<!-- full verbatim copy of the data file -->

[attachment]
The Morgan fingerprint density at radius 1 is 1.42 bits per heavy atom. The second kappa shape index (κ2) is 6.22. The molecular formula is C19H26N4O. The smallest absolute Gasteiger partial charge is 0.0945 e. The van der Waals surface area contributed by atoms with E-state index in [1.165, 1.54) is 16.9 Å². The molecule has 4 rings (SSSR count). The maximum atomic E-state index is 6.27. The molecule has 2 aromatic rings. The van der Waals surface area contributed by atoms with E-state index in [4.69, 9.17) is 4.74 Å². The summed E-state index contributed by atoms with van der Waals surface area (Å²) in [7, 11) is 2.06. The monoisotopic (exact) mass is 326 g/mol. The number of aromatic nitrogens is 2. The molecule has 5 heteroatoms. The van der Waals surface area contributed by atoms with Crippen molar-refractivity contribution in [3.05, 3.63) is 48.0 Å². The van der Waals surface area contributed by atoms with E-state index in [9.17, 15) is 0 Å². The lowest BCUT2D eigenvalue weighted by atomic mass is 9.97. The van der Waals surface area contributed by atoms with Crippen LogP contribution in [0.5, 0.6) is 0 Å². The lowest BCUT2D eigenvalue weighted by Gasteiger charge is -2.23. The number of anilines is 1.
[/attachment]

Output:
The Morgan fingerprint density at radius 1 is 1.42 bits per heavy atom. The second kappa shape index (κ2) is 6.22. The molecular formula is C19H26N4O. The smallest absolute Gasteiger partial charge is 0.0945 e. The van der Waals surface area contributed by atoms with E-state index in [1.165, 1.54) is 16.9 Å². The molecule has 4 rings (SSSR count). The maximum atomic E-state index is 6.27. The molecule has 2 aromatic rings. The van der Waals surface area contributed by atoms with E-state index in [4.69, 9.17) is 4.74 Å². The summed E-state index contributed by atoms with van der Waals surface area (Å²) in [7, 11) is 2.06. The monoisotopic (exact) mass is 326 g/mol. The number of aromatic nitrogens is 2. The molecule has 5 heteroatoms. The van der Waals surface area contributed by atoms with Crippen molar-refractivity contribution in [3.05, 3.63) is 48.0 Å². The van der Waals surface area contributed by atoms with E-state index in [9.17, 15) is 0 Å². The lowest BCUT2D eigenvalue weighted by atomic mass is 9.97. The van der Waals surface area contributed by atoms with Crippen LogP contribution in [0.5, 0.6) is 0 Å². The lowest BCUT2D eigenvalue weighted by Gasteiger charge is -2.23. The number of anilines is 1.